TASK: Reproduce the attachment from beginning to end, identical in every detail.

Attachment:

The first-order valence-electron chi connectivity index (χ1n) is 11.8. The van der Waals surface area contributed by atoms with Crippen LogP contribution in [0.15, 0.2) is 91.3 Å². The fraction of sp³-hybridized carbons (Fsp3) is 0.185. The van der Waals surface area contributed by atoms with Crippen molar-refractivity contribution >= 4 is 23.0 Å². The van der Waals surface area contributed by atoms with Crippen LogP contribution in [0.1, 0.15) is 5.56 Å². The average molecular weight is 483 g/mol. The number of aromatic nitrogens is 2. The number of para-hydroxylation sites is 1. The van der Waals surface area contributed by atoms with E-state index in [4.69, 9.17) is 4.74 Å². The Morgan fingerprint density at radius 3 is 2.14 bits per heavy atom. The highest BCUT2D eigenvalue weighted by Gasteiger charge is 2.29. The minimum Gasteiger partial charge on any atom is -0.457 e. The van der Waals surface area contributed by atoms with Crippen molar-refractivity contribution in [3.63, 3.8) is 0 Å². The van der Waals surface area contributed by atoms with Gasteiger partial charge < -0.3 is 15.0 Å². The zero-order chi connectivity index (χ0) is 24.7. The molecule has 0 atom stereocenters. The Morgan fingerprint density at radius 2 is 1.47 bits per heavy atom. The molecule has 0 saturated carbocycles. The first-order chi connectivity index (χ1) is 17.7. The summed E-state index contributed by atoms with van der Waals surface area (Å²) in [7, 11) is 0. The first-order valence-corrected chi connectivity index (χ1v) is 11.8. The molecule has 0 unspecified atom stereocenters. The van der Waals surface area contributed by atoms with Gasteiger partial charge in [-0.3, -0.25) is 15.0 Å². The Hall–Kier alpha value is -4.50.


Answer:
The first-order valence-electron chi connectivity index (χ1n) is 11.8. The van der Waals surface area contributed by atoms with Crippen LogP contribution in [0.15, 0.2) is 91.3 Å². The fraction of sp³-hybridized carbons (Fsp3) is 0.185. The van der Waals surface area contributed by atoms with Crippen molar-refractivity contribution >= 4 is 23.0 Å². The van der Waals surface area contributed by atoms with Crippen LogP contribution in [0.1, 0.15) is 5.56 Å². The average molecular weight is 483 g/mol. The number of aromatic nitrogens is 2. The number of para-hydroxylation sites is 1. The van der Waals surface area contributed by atoms with E-state index in [4.69, 9.17) is 4.74 Å². The Morgan fingerprint density at radius 3 is 2.14 bits per heavy atom. The highest BCUT2D eigenvalue weighted by Gasteiger charge is 2.29. The minimum Gasteiger partial charge on any atom is -0.457 e. The van der Waals surface area contributed by atoms with Crippen molar-refractivity contribution in [3.63, 3.8) is 0 Å². The van der Waals surface area contributed by atoms with Gasteiger partial charge < -0.3 is 15.0 Å². The zero-order chi connectivity index (χ0) is 24.7. The molecule has 0 atom stereocenters. The Morgan fingerprint density at radius 2 is 1.47 bits per heavy atom. The molecule has 0 saturated carbocycles. The first-order chi connectivity index (χ1) is 17.7. The summed E-state index contributed by atoms with van der Waals surface area (Å²) in [7, 11) is 0. The first-order valence-corrected chi connectivity index (χ1v) is 11.8. The molecule has 0 unspecified atom stereocenters. The van der Waals surface area contributed by atoms with Gasteiger partial charge in [-0.3, -0.25) is 15.0 Å². The Hall–Kier alpha value is -4.50.